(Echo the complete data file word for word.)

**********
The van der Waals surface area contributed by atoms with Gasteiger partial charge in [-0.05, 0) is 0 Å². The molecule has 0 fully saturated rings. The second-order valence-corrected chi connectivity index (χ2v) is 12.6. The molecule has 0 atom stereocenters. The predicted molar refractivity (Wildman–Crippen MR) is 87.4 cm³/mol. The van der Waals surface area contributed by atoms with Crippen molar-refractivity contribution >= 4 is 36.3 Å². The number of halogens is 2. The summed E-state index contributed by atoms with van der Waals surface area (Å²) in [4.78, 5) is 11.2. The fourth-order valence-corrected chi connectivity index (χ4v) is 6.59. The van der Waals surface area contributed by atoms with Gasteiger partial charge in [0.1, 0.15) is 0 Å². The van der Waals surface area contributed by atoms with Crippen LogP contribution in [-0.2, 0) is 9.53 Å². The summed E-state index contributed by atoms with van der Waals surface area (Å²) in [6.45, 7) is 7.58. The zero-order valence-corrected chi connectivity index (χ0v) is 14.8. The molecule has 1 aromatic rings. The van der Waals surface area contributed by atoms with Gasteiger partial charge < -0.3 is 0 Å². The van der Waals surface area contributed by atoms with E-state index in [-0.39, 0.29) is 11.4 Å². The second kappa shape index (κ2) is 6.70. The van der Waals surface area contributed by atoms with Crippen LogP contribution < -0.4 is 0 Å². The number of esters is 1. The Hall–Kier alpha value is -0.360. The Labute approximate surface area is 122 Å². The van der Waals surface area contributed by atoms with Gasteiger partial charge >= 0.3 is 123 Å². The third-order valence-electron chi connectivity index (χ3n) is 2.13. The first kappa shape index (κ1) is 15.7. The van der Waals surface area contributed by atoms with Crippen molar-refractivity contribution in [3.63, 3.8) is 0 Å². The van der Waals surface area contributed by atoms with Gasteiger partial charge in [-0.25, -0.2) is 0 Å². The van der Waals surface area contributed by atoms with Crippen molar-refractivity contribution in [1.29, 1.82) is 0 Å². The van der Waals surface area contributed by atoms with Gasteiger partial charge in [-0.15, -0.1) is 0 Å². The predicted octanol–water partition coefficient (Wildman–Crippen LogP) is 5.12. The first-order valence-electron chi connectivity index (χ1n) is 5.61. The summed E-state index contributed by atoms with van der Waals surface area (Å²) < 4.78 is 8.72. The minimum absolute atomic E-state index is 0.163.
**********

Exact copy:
The van der Waals surface area contributed by atoms with Gasteiger partial charge in [-0.05, 0) is 0 Å². The molecule has 0 fully saturated rings. The second-order valence-corrected chi connectivity index (χ2v) is 12.6. The molecule has 0 atom stereocenters. The predicted molar refractivity (Wildman–Crippen MR) is 87.4 cm³/mol. The van der Waals surface area contributed by atoms with Crippen molar-refractivity contribution >= 4 is 36.3 Å². The number of halogens is 2. The summed E-state index contributed by atoms with van der Waals surface area (Å²) in [4.78, 5) is 11.2. The fourth-order valence-corrected chi connectivity index (χ4v) is 6.59. The van der Waals surface area contributed by atoms with Gasteiger partial charge in [0.1, 0.15) is 0 Å². The van der Waals surface area contributed by atoms with Crippen LogP contribution in [-0.2, 0) is 9.53 Å². The summed E-state index contributed by atoms with van der Waals surface area (Å²) in [6.45, 7) is 7.58. The zero-order valence-corrected chi connectivity index (χ0v) is 14.8. The molecule has 1 aromatic rings. The van der Waals surface area contributed by atoms with Gasteiger partial charge < -0.3 is 0 Å². The van der Waals surface area contributed by atoms with E-state index in [-0.39, 0.29) is 11.4 Å². The second kappa shape index (κ2) is 6.70. The van der Waals surface area contributed by atoms with Crippen LogP contribution < -0.4 is 0 Å². The number of esters is 1. The Hall–Kier alpha value is -0.360. The Labute approximate surface area is 122 Å². The van der Waals surface area contributed by atoms with Gasteiger partial charge >= 0.3 is 123 Å². The third-order valence-electron chi connectivity index (χ3n) is 2.13. The first kappa shape index (κ1) is 15.7. The van der Waals surface area contributed by atoms with Crippen molar-refractivity contribution in [3.63, 3.8) is 0 Å². The van der Waals surface area contributed by atoms with Gasteiger partial charge in [-0.25, -0.2) is 0 Å². The van der Waals surface area contributed by atoms with Crippen molar-refractivity contribution in [1.29, 1.82) is 0 Å². The van der Waals surface area contributed by atoms with Gasteiger partial charge in [-0.15, -0.1) is 0 Å². The predicted octanol–water partition coefficient (Wildman–Crippen LogP) is 5.12. The first-order valence-electron chi connectivity index (χ1n) is 5.61. The summed E-state index contributed by atoms with van der Waals surface area (Å²) < 4.78 is 8.72. The minimum absolute atomic E-state index is 0.163.